Hans Egede gives one of the oldest descriptions of a sea serpent commonly believed to have been a giant squid. Egede wrote on July 6, 1734 that his ship sailed past the coast of Greenland when suddenly those on board "saw a most terrible creature, resembling nothing they saw before. The monster lifted its head so high that it seemed to be higher than the crow's nest on the mainmast. The head was small and the body short and wrinkled. The unknown creature was using giant fins which propelled it through the water. Later the sailors saw its tail as well. The monster was longer than our whole ship".[9]



  1. ^ Hans Egede (Dansk biografisk Lexikon,)
  2. ^ Hans Egede, The Apostle of Greenland (The James Ford Bell Library at University of Minnesota)
  3. ^ Hans Egede. Explorer, Colonizer (Missionary Gospel Fellowship Association Missions. Greenville, SC)
  4. ^ Hans Egede. Explorer, Colonizer (Missionary Gospel Fellowship Association Missions. Greenville, SC)
  5. ^ Hans Egede, The Apostle of Greenland (The James Ford Bell Library at University of Minnesota)
  6. ^ Hans Egede. Explorer, Colonizer (Missionary Gospel Fellowship Association Missions. Greenville, SC)
  7. ^ Hans Poulsen Egede. The Mineralogical Record, Inc.
  8. ^ The Apostle of Greenland (Sara Shannon, Research Assistant, James Ford Bell Library. University of Minnesota)
  9. ^ J. Mareš, Svět tajemných zvířat, Prague, 1997

Other sources

  • Bobé, Louis Hans Egede: Colonizer and Missionary of Greenland (Copenhagen: Rosenkilde and Bagger, 1952)
  • Ingstad, Helge. Land under the pole star: a voyage to the Norse settlements of Greenland and the saga of the people that vanished (translated by Naomi Walford, Jonathan Cape, London: 1982)
  • Garnett, Eve To Greenland's icy mountains; the story of Hans Egede, explorer, coloniser missionary (London: Heinemann. 1968)


This article incorporates material translated from the Danish and German Wikipedia articles on Hans Egede.

External links


1911 encyclopedia

Up to date as of January 14, 2010

From LoveToKnow 1911

HANS EGEDE (1686-1758), Norwegian missionary, was born in the vogtship of Senjen, Norway, on the 31st of January 1686. He studied at the university of Copenhagen, and in 1706 became pastor at Vaagen in the Lofoten islands, but the study of the chronicles of the northmen having awakened in him the desire to visit the colony of Northmen in Greenland, and to convert them to Christianity, he resigned his charge in 1717; and having, after great difficulty, obtained the sanction and help of the Danish government in his enterprise, he set sail with three ships from Bergen on the 3rd of May 1721, accompanied by his wife and children. He landed on the west coast of Greenland on the 3rd of July, but found to his dismay that the Northmen were entirely superseded by the Eskimo, in whom he had no particular interest, and whose language he would be able to master, if at all, only after years of study. But, though compelled to endure for some years great privations, and at one time to see the result of his labours almost annihilated by the ravages of small-pox, he remained resolutely at his post. He founded the colony of Godthaab, and soon gained the affections of the people. He converted many of them to Christianity, and established a considerable commerce with Denmark. Ill-health compelling him to return home in 1736, he was made principal of a seminary at Copenhagen, in which workers were trained for the Greenland mission; and from 1740 to 1747 he was superintendent of the mission. He died on the 5th of November 1758. He is the author of a book on the natural history of Greenland.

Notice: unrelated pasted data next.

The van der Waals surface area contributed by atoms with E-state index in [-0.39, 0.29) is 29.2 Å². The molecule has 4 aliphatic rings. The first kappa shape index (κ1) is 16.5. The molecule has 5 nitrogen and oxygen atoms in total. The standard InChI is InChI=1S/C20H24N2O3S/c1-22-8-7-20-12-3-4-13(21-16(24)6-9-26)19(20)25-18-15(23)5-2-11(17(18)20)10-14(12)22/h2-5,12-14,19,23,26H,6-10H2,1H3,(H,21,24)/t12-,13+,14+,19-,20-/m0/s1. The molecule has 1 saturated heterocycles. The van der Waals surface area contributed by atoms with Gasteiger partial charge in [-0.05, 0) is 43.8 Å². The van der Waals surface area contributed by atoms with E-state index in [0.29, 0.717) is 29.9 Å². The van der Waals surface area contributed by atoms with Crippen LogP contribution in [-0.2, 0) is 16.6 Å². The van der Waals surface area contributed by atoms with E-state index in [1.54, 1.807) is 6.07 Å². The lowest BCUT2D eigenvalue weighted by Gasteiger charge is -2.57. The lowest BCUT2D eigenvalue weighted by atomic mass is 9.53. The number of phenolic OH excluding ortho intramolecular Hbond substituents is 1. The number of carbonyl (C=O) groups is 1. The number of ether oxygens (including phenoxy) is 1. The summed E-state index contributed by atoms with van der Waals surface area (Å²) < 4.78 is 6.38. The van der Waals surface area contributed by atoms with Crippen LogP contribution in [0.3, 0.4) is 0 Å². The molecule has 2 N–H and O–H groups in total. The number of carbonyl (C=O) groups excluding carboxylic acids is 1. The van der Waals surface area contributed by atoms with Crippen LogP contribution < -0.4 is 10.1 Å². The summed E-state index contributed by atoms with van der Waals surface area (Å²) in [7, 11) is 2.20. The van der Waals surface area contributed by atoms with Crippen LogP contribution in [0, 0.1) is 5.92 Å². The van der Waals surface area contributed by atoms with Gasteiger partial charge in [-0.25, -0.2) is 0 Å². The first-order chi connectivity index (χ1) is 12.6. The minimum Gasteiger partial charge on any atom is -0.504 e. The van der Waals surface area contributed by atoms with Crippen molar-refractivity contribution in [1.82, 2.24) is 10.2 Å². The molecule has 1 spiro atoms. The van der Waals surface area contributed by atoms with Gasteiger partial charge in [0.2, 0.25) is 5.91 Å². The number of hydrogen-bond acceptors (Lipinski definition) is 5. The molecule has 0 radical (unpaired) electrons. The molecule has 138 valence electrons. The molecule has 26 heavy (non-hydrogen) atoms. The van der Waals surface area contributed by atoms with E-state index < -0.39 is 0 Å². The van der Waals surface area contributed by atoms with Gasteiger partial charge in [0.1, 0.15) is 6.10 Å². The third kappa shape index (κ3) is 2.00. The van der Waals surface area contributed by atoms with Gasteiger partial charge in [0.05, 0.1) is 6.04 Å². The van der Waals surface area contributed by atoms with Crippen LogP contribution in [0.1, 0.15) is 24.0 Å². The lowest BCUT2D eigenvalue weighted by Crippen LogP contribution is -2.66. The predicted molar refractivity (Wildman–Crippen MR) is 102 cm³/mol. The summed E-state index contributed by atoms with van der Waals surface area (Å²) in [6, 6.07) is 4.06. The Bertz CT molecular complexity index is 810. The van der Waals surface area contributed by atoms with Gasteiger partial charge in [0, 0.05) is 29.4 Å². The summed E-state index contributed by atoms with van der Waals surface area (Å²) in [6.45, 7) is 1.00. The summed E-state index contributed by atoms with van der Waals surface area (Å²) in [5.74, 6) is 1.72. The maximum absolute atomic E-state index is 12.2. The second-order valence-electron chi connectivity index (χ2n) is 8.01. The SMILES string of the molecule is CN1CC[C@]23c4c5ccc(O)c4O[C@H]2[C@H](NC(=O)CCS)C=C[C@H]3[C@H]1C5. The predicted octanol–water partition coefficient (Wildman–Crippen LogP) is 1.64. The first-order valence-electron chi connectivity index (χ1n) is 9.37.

His work in Greenland was continued, on his retirement, by his son Paul Egede (1708-1789), who afterwards returned to Denmark and succeeded his father as superintendent of the Greenland mission. Paul Egede also became professor of theology in the mission seminary. He published a GreenlandDanish-Latin dictionary (1750), Greenland grammar (1760) and Greenland catechism (1756). In 1766 he completed the translation begun by his father of the New Testament into the Greenland tongue; and in 1787 he translated Thomas a Kempis. In 1789 he published a journal of his life in Greenland.